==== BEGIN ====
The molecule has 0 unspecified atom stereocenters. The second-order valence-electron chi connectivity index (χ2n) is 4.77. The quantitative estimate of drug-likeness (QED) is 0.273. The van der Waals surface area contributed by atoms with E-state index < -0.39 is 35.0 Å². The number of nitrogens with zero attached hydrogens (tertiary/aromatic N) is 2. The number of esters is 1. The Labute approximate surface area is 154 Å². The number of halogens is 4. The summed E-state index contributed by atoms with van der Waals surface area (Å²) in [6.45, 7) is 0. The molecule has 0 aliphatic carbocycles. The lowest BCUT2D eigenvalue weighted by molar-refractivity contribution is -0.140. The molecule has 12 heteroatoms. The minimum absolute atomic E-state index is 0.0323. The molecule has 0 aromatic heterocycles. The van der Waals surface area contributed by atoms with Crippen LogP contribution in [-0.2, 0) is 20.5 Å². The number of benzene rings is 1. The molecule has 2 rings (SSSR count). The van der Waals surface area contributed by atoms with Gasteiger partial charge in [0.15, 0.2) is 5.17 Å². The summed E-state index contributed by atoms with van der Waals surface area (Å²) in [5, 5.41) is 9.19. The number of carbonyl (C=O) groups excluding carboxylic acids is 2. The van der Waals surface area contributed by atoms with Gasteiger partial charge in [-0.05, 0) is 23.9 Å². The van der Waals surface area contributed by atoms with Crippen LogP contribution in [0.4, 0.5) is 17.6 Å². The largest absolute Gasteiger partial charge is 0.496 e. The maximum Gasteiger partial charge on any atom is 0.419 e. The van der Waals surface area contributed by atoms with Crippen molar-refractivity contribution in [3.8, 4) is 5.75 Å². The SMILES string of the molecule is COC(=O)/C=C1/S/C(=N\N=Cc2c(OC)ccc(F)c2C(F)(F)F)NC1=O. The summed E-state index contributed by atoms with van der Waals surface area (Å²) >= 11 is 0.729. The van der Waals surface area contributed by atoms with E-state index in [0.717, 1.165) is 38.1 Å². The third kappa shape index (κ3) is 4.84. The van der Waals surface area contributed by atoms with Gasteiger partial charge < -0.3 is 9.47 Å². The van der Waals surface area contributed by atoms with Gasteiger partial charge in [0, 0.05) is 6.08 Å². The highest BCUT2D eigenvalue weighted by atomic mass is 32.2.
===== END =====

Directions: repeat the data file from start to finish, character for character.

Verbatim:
The molecule has 0 unspecified atom stereocenters. The second-order valence-electron chi connectivity index (χ2n) is 4.77. The quantitative estimate of drug-likeness (QED) is 0.273. The van der Waals surface area contributed by atoms with E-state index < -0.39 is 35.0 Å². The number of nitrogens with zero attached hydrogens (tertiary/aromatic N) is 2. The number of esters is 1. The Labute approximate surface area is 154 Å². The number of halogens is 4. The summed E-state index contributed by atoms with van der Waals surface area (Å²) in [6.45, 7) is 0. The molecule has 0 aliphatic carbocycles. The lowest BCUT2D eigenvalue weighted by molar-refractivity contribution is -0.140. The molecule has 12 heteroatoms. The minimum absolute atomic E-state index is 0.0323. The molecule has 0 aromatic heterocycles. The van der Waals surface area contributed by atoms with Crippen LogP contribution in [-0.2, 0) is 20.5 Å². The number of benzene rings is 1. The molecule has 2 rings (SSSR count). The van der Waals surface area contributed by atoms with Gasteiger partial charge in [0.15, 0.2) is 5.17 Å². The summed E-state index contributed by atoms with van der Waals surface area (Å²) in [5, 5.41) is 9.19. The number of carbonyl (C=O) groups excluding carboxylic acids is 2. The van der Waals surface area contributed by atoms with Gasteiger partial charge in [-0.05, 0) is 23.9 Å². The van der Waals surface area contributed by atoms with Crippen LogP contribution in [0.4, 0.5) is 17.6 Å². The largest absolute Gasteiger partial charge is 0.496 e. The maximum Gasteiger partial charge on any atom is 0.419 e. The van der Waals surface area contributed by atoms with Crippen molar-refractivity contribution in [3.8, 4) is 5.75 Å². The SMILES string of the molecule is COC(=O)/C=C1/S/C(=N\N=Cc2c(OC)ccc(F)c2C(F)(F)F)NC1=O. The summed E-state index contributed by atoms with van der Waals surface area (Å²) >= 11 is 0.729. The van der Waals surface area contributed by atoms with E-state index in [0.717, 1.165) is 38.1 Å². The third kappa shape index (κ3) is 4.84. The van der Waals surface area contributed by atoms with Gasteiger partial charge < -0.3 is 9.47 Å². The van der Waals surface area contributed by atoms with Gasteiger partial charge in [0, 0.05) is 6.08 Å². The highest BCUT2D eigenvalue weighted by atomic mass is 32.2.